Our son Flynn was around two years old when we realised he had sensory and behaviour issues. He was diagnosed at about four with autism and then at six with ADHD. Flynn had food issues, his hunger was insatiable and he would eat non-edible items. He could be violent towards others without realising his strength as he was a big boy. He also had febrile convulsions from six weeks old and later had vacant seizures that lasted for hours and was diagnosed with epilepsy at seven years old.
We knew there was something else going on so he was referred to a geneticist who tested him for a few other things that came back negative, but she was sure he had a type of overgrowth syndrome. I went home and researched and came upon the Tatton Brown Rahman Syndrome (dnmt3a) group on Facebook - I knew instantly this is what Flynn has as the features of the others were so like Flynn.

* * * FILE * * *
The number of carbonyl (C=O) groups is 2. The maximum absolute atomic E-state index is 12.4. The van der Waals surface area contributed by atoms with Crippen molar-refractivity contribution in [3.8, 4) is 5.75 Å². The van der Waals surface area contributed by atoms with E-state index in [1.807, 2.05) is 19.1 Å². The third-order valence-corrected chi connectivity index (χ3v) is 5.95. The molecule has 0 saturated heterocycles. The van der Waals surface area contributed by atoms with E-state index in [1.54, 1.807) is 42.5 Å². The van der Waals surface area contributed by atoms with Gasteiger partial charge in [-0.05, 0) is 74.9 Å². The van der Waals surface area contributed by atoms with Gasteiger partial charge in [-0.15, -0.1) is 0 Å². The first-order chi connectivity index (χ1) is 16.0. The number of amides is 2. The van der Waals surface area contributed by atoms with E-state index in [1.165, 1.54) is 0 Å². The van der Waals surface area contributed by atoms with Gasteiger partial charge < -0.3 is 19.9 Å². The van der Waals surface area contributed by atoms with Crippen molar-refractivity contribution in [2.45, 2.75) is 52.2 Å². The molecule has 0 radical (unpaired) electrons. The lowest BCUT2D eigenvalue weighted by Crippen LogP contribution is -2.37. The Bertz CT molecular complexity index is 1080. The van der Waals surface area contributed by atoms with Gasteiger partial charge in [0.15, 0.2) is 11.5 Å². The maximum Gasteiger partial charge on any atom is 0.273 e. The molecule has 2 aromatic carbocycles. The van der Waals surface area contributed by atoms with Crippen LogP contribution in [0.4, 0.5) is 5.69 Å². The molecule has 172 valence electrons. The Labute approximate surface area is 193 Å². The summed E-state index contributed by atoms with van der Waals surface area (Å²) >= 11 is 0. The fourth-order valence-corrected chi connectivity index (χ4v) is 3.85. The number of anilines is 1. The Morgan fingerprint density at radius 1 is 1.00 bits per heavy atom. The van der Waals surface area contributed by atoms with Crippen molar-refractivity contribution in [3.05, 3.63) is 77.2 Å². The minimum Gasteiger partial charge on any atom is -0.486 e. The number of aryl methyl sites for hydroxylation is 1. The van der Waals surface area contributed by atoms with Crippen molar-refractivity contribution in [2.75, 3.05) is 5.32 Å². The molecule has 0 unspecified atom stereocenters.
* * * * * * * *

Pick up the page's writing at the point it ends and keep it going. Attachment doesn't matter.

I then contacted a parent of another child in the US who gave me the contact details of the doctor who discovered the mutation. Flynn’s blood along with my and my husband’s blood was then sent to Birmingham University for testing which confirmed the diagnosis in 2017.
So little is known about this syndrome, Flynn was the first in the Southern Hemisphere. I believe there are now four diagnosed people in NZ and around 180 worldwide. There are different variants of TBRS ranging from mild to severe intellectual disabilities, heart conditions, epilepsy, autism etc.
Flynn has unfortunately never been a fit for the NZ education system boxes so has not been able to access ORS funding even though he has not progressed past a seven-year-old level, academically or emotionally. He is currently a year 13 in a special needs class in a mainstream school, but we are worried as to where he goes next.
By Flynn’s Mum Charlotte